Keywords:  Atherosclerosis; Autophagy; Caveolin-1; Inflammatory response; Lipid metabolism
    DOI:  https://doi.org/10.1016/j.cca.2020.11.020
  74. Proc Natl Acad Sci U S A. 2020 Dec 07. pii: 202006828. [Epub ahead of print]
    Lee JY, Nam M, Son HY, Hyun K, Jang SY, Kim JW, Kim MW, Jung Y, Jang E, Yoon SJ, Kim J, Kim J, Seo J, Min JK, Oh KJ, Han BS, Kim WK, Bae KH, Song J, Kim J, Huh YM, Hwang GS, Lee EW, Lee SC.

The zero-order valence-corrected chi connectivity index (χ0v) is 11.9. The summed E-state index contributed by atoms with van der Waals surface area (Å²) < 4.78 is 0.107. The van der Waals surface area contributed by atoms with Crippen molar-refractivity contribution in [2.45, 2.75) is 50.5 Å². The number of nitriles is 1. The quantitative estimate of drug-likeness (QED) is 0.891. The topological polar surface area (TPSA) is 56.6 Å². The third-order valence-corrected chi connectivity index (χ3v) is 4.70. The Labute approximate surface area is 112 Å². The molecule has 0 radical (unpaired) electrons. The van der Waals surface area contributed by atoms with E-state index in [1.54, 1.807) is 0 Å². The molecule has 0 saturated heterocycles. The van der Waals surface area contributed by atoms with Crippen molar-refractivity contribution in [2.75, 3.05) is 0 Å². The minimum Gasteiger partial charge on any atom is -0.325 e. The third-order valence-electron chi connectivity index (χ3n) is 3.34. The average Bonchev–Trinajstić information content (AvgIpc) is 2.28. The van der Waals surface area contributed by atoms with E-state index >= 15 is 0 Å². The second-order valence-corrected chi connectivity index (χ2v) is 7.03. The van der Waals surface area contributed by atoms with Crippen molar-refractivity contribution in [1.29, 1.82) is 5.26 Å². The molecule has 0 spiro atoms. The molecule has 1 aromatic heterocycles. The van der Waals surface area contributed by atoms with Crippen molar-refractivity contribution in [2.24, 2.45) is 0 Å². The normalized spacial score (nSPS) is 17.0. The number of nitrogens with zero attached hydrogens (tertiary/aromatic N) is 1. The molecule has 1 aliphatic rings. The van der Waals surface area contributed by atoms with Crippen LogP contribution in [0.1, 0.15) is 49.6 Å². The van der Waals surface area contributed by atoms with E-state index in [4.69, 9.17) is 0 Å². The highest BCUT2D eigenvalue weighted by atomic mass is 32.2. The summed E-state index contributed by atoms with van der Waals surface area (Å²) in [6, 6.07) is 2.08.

Ferroptosis is an iron-dependent regulated necrosis mediated by lipid peroxidation. Cancer cells survive under metabolic stress conditions by altering lipid metabolism, which may alter their sensitivity to ferroptosis. However, the association between lipid metabolism and ferroptosis is not completely understood. In this study, we found that the expression of elongation of very long-chain fatty acid protein 5 (ELOVL5) and fatty acid desaturase 1 (FADS1) is up-regulated in mesenchymal-type gastric cancer cells (GCs), leading to ferroptosis sensitization. In contrast, these enzymes are silenced by DNA methylation in intestinal-type GCs, rendering cells resistant to ferroptosis. Lipid profiling and isotope tracing analyses revealed that intestinal-type GCs are unable to generate arachidonic acid (AA) and adrenic acid (AdA) from linoleic acid. AA supplementation of intestinal-type GCs restores their sensitivity to ferroptosis. Based on these data, the polyunsaturated fatty acid (PUFA) biosynthesis pathway plays an essential role in ferroptosis; thus, this pathway potentially represents a marker for predicting the efficacy of ferroptosis-mediated cancer therapy.